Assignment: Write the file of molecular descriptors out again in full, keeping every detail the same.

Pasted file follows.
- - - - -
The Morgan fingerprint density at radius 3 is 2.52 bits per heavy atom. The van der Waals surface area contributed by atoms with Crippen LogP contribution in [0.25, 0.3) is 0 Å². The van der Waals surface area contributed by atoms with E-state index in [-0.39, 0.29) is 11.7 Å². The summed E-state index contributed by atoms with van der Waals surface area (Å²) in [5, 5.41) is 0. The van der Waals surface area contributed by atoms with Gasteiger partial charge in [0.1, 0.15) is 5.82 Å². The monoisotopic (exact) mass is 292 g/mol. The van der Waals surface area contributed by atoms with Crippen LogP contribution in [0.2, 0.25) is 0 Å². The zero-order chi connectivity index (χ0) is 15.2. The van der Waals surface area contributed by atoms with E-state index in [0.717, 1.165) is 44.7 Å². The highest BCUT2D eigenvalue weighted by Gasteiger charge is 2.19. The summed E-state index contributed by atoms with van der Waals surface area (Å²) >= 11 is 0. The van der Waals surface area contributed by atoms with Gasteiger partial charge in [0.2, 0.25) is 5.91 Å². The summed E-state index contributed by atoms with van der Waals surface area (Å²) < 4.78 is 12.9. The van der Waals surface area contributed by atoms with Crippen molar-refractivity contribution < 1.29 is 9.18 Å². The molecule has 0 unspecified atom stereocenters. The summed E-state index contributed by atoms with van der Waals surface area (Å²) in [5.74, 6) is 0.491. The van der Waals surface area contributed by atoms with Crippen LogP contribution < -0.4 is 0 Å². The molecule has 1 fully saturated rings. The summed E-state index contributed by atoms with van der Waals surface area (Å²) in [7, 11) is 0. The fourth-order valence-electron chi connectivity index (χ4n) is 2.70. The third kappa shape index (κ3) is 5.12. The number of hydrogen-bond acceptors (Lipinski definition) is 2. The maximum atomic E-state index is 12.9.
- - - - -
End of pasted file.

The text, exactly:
The Morgan fingerprint density at radius 3 is 2.52 bits per heavy atom. The van der Waals surface area contributed by atoms with Crippen LogP contribution in [0.25, 0.3) is 0 Å². The van der Waals surface area contributed by atoms with E-state index in [-0.39, 0.29) is 11.7 Å². The summed E-state index contributed by atoms with van der Waals surface area (Å²) in [5, 5.41) is 0. The van der Waals surface area contributed by atoms with Gasteiger partial charge in [0.1, 0.15) is 5.82 Å². The monoisotopic (exact) mass is 292 g/mol. The van der Waals surface area contributed by atoms with Crippen LogP contribution in [0.2, 0.25) is 0 Å². The zero-order chi connectivity index (χ0) is 15.2. The van der Waals surface area contributed by atoms with E-state index in [0.717, 1.165) is 44.7 Å². The highest BCUT2D eigenvalue weighted by Gasteiger charge is 2.19. The summed E-state index contributed by atoms with van der Waals surface area (Å²) >= 11 is 0. The van der Waals surface area contributed by atoms with Gasteiger partial charge in [0.2, 0.25) is 5.91 Å². The summed E-state index contributed by atoms with van der Waals surface area (Å²) < 4.78 is 12.9. The van der Waals surface area contributed by atoms with Crippen molar-refractivity contribution < 1.29 is 9.18 Å². The molecule has 0 unspecified atom stereocenters. The summed E-state index contributed by atoms with van der Waals surface area (Å²) in [5.74, 6) is 0.491. The van der Waals surface area contributed by atoms with Crippen LogP contribution < -0.4 is 0 Å². The molecule has 1 fully saturated rings. The summed E-state index contributed by atoms with van der Waals surface area (Å²) in [7, 11) is 0. The fourth-order valence-electron chi connectivity index (χ4n) is 2.70. The third kappa shape index (κ3) is 5.12. The number of hydrogen-bond acceptors (Lipinski definition) is 2. The maximum atomic E-state index is 12.9.